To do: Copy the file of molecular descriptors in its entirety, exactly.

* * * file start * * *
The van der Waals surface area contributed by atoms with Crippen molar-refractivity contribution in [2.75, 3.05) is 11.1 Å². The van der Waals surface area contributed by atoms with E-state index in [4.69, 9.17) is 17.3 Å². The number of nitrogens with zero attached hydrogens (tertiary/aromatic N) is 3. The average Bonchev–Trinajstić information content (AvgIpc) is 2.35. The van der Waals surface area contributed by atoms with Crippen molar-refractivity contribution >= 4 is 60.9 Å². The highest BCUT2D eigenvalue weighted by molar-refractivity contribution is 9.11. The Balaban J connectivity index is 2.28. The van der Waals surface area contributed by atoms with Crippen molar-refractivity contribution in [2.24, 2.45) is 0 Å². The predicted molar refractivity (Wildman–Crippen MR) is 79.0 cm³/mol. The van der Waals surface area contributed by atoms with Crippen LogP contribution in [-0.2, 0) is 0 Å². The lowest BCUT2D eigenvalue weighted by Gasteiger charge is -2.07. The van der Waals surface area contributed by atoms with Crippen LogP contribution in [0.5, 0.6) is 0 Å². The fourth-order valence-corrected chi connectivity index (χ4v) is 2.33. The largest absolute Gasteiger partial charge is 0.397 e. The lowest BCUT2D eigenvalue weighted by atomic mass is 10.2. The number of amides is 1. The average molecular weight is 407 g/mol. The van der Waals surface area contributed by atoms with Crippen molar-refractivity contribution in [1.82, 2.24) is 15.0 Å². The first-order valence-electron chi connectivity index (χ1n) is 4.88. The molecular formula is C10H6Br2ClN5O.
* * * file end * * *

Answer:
The van der Waals surface area contributed by atoms with Crippen molar-refractivity contribution in [2.75, 3.05) is 11.1 Å². The van der Waals surface area contributed by atoms with E-state index in [4.69, 9.17) is 17.3 Å². The number of nitrogens with zero attached hydrogens (tertiary/aromatic N) is 3. The average Bonchev–Trinajstić information content (AvgIpc) is 2.35. The van der Waals surface area contributed by atoms with Crippen molar-refractivity contribution >= 4 is 60.9 Å². The highest BCUT2D eigenvalue weighted by molar-refractivity contribution is 9.11. The Balaban J connectivity index is 2.28. The van der Waals surface area contributed by atoms with Crippen molar-refractivity contribution in [2.24, 2.45) is 0 Å². The predicted molar refractivity (Wildman–Crippen MR) is 79.0 cm³/mol. The van der Waals surface area contributed by atoms with Crippen LogP contribution in [-0.2, 0) is 0 Å². The lowest BCUT2D eigenvalue weighted by Gasteiger charge is -2.07. The van der Waals surface area contributed by atoms with Crippen LogP contribution in [0.5, 0.6) is 0 Å². The fourth-order valence-corrected chi connectivity index (χ4v) is 2.33. The largest absolute Gasteiger partial charge is 0.397 e. The lowest BCUT2D eigenvalue weighted by atomic mass is 10.2. The number of amides is 1. The average molecular weight is 407 g/mol. The van der Waals surface area contributed by atoms with Crippen molar-refractivity contribution in [1.82, 2.24) is 15.0 Å². The first-order valence-electron chi connectivity index (χ1n) is 4.88. The molecular formula is C10H6Br2ClN5O.